VW Polo: Test Drive Review
15 May 2009
Author: Hugh Hunston
|P11D price:|| £11,250 est|
|Key rival:|| Toyota Yaris|
Volkswagen's fifth generation Polo arrives in October with increased fleet expectations and promising improved fuel consumption and significantly better CO2 figures.
The new Polo is longer, wider and lower, but lighter, than its predecessor, with an unashamedly scaled down Golf look to it and an interior that provides serious room for four normally sized adults and their belongings.
VW's logic in upscaling the Polo is simple - it creates space for the planned Up city car and should harness the continuing downsizing trend among fleets. The standard fitting of ESP, which helps nudge insurance groupings downward, and the inclusion of more sophisticated options such as the seven-speed DSG semi-automatic transmission, touch-screen satnav and dual-zone climate control will also help in that regard.
Sally-Anne Norris, VW product manager for the Polo, points to the 1.2-litre SE petrol model as providing the initial bulk of fleet business, which as a factor of total sales should rise from 34% to 37%. However, she also has high hopes for next May's Bluemotion variant - featuring a new ultra-efficient 1.2-litre, three-cylinder 75PS diesel unit - which could contribute to a 25%-plus diesel business car element. It promises CO2 of 87g/km, 12g/km lower than the current Bluemotion, and 85mpg, which represents a 9mpg improvement.
The other anticipated fleet mainstay is the 1.4-litre five-door SE. It's classy rather than striking and sits on 15-inch alloys. The level of standard kit, which includes ESP, contributes to a circa £300 price hike over its predecessor.
Inside, the Polo echoes the mk6 Golf, with subdued but classy charcoal plastics and fabrics, while rear room is now more civilised for six-footers.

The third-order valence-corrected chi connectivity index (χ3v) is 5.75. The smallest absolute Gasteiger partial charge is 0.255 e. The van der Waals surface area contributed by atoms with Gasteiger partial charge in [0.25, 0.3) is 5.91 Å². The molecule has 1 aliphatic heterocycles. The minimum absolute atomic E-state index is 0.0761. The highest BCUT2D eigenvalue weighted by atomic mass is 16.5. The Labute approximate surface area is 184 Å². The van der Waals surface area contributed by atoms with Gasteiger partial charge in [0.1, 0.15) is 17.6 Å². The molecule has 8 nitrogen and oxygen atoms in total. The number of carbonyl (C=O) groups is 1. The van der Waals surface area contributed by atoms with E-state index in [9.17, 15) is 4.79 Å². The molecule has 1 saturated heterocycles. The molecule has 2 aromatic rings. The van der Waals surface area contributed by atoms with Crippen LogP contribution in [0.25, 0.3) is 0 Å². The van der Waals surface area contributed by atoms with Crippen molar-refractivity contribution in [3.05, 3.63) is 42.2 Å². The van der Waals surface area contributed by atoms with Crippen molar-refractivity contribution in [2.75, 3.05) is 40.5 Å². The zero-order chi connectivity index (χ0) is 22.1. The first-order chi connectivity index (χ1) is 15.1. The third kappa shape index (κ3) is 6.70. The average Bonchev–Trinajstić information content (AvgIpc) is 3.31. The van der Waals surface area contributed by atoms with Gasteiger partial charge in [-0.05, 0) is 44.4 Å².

The initial impression in the cabin is one of extra shoulder room, although the broad central console narrows the space for the driver's left leg. Much work has been done to reduce noise levels, which accentuated a niggling ventilation duct flutter on one of the cars we drove.
On the road, the ride and handling is skewed consciously towards comfort and refinement rather than pin-sharp dynamics. However, one slightly off-putting factor is the lack of a bonnet line or cornering reference point. The 1.4-litre 85 PS petrol unit and well-spaced five-speed manual ratios offer flexibility and economy, with a relaxed motorway performance helping to keep corporate fuel bills down.
VW's Polo has become something of a supermini institution over its 34 years, almost the default reassuring option, and while incremental sales are expected, it perhaps lacks that sparkle or edge. However, as a business proposition, its keen pre-discount pricing below the Ford Fiesta and Vauxhall Corsa coupled with trimmed running costs should consolidate its fleet presence.
|VW Polo 1.4 5dr SE manual|
|Model price range||£9000-£14,000|
|Fuel consumption||47.9 mpg|
|CO2 (tax) ||139g/km (15%)|
|BIK 20/40% per month||£60/£120|
|Boot space (min/max)||280/952 litres|
|On sale ||October 2009|
|Verdict||Lacks Fiesta panache |
but bound to retain
cast iron residual values